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Alternative growth scenarios for Ugandan coffee to 2020:


  • You, Liangzhi
  • Bolwig, Simon


Coffee is the most important export crop in Uganda and an important source of income among smallholder farmers in large parts of the country. The Robusta type dominates coffee production and Ugandan Robusta is demanded by roasters as a component in certain blends due to its special taste qualities. However, a combination of events outside and within Uganda, especially the collapse of world coffee prices in the late 1990s, are eroding farmer incomes and export revenues and threaten the long-term viability of the industry. In this context, the paper first investigates the challenges faced by the Ugandan coffee industry, namely the decline in the world coffee market, changes in procurement strategies among coffee importers, the rapidly expanding market for high quality and specialty coffees, and the spread of the coffee wilt disease and other farm-level productivity constraints. This leads us to examine possible development strategies for Ugandan coffee production: area expansion, quality improvement, and productivity increase. Using IFPRI's Dynamic Research Evaluation for Management (DREAM) model, different scenarios for each of these strategies are evaluated to show their potential impacts on Ugandan export prices, export revenues, and producer benefits. The simulation results show that Uganda would benefit relatively more by enhancing farm productivity and improving coffee quality. The economic benefits of increasing production through area expansion, on the other hand, would be significantly eroded by the negative effects on export prices, especially if other countries followed suit and accelerated their own growth in coffee production. These analyses focus on the potential benefits of alternate changes in Ugandan coffee production, while devoting less attention to how and at what costs such changes may be effected. Finally, it is suggested that because the world coffee market is so important to the Ugandan economy, and being the third biggest Robusta producer in the world, Uganda has a high stake and important role to play in international coordination efforts to raise and stabilize world coffee prices.

Suggested Citation

  • You, Liangzhi & Bolwig, Simon, 2003. "Alternative growth scenarios for Ugandan coffee to 2020:," EPTD discussion papers 98, International Food Policy Research Institute (IFPRI).
  • Handle: RePEc:fpr:eptddp:98

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    References listed on IDEAS

    1. Brennan, John P. & Godyn, Dirk L. & Johnston, Brian G., 1989. "An Economic Framework for Evaluating New Wheat Varieties," Review of Marketing and Agricultural Economics, Australian Agricultural and Resource Economics Society, vol. 57, December.
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    Cited by:

    1. Falck Zepeda, José & Barreto-Triana, Nancy & Baquero-Haeberlin, Irma & Espitia-Malagón, Eduardo & Fierro-Guzmán, Humberto & López, Nancy, 2006. "An exploration of the potential benefits of integrated pest management systems and the use of insect resistant potatoes to control the Guatemalan Tuber Moth (Tecia solanivora Povolny) in Ventaquemada,," EPTD discussion papers 152, International Food Policy Research Institute (IFPRI).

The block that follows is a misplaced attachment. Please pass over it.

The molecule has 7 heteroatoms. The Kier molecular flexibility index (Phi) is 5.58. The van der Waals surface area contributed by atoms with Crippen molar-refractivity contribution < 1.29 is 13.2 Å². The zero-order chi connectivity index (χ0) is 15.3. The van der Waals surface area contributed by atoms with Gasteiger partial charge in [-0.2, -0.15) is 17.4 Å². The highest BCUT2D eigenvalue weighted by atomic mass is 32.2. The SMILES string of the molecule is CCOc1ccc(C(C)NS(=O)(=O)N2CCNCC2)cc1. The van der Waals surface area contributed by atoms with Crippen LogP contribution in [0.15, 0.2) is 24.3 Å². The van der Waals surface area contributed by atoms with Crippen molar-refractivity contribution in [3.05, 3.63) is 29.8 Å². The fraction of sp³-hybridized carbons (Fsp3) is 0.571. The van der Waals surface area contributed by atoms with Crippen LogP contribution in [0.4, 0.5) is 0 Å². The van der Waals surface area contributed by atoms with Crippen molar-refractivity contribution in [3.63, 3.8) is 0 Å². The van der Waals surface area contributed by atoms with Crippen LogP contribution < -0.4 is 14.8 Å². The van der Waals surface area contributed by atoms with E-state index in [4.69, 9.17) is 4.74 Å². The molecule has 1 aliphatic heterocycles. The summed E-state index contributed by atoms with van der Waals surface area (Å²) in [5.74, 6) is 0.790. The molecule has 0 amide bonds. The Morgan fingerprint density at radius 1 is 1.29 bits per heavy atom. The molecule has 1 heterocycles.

2. Linacre, Nicholas & Falck-Zepeda, José & Komen, John & MacLaren, Donald, 2006. "Risk assessment and management of genetically modified organisms under Australia's Gene Technology Act:," EPTD discussion papers 157, International Food Policy Research Institute (IFPRI).
    3. Paul J. Block & Kenneth Strzepek & Mark W. Rosegrant & Xinshen Diao, 2008. "Impacts of considering climate variability on investment decisions in Ethiopia," Agricultural Economics, International Association of Agricultural Economists, vol. 39(2), pages 171-181, September.
    4. Gruère, Guillaume & Giuliani, Alessandra & Smale, Melinda, 2006. "Marketing underutilized plant species for the benefit of the poor: a conceptual framework," EPTD discussion papers 154, International Food Policy Research Institute (IFPRI).
    5. Gruère, Guillaume P., 2006. "An analysis of trade related international regulations of genetically modified food and their effects on developing countries:," EPTD discussion papers 147, International Food Policy Research Institute (IFPRI).
    6. Di Falco, Salvatore & Chavas, Jean-Paul & Smale, Melinda, 2006. "Farmer management of production risk on degraded lands: the role of wheat genetic diversity in Tigray Region, Ethiopia," EPTD discussion papers 153, International Food Policy Research Institute (IFPRI).
    7. Smale, Melinda & Zambrano, Patricia & Falck-Zepeda, José & Gruère, Guillaume, 2006. "Parables: applied economics literature about the impact of genetically engineered crop varieties in developing economies," EPTD discussion papers 158, International Food Policy Research Institute (IFPRI).

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    Coffee industry Uganda; Commodity markets; exports; production possibilities; Prices;

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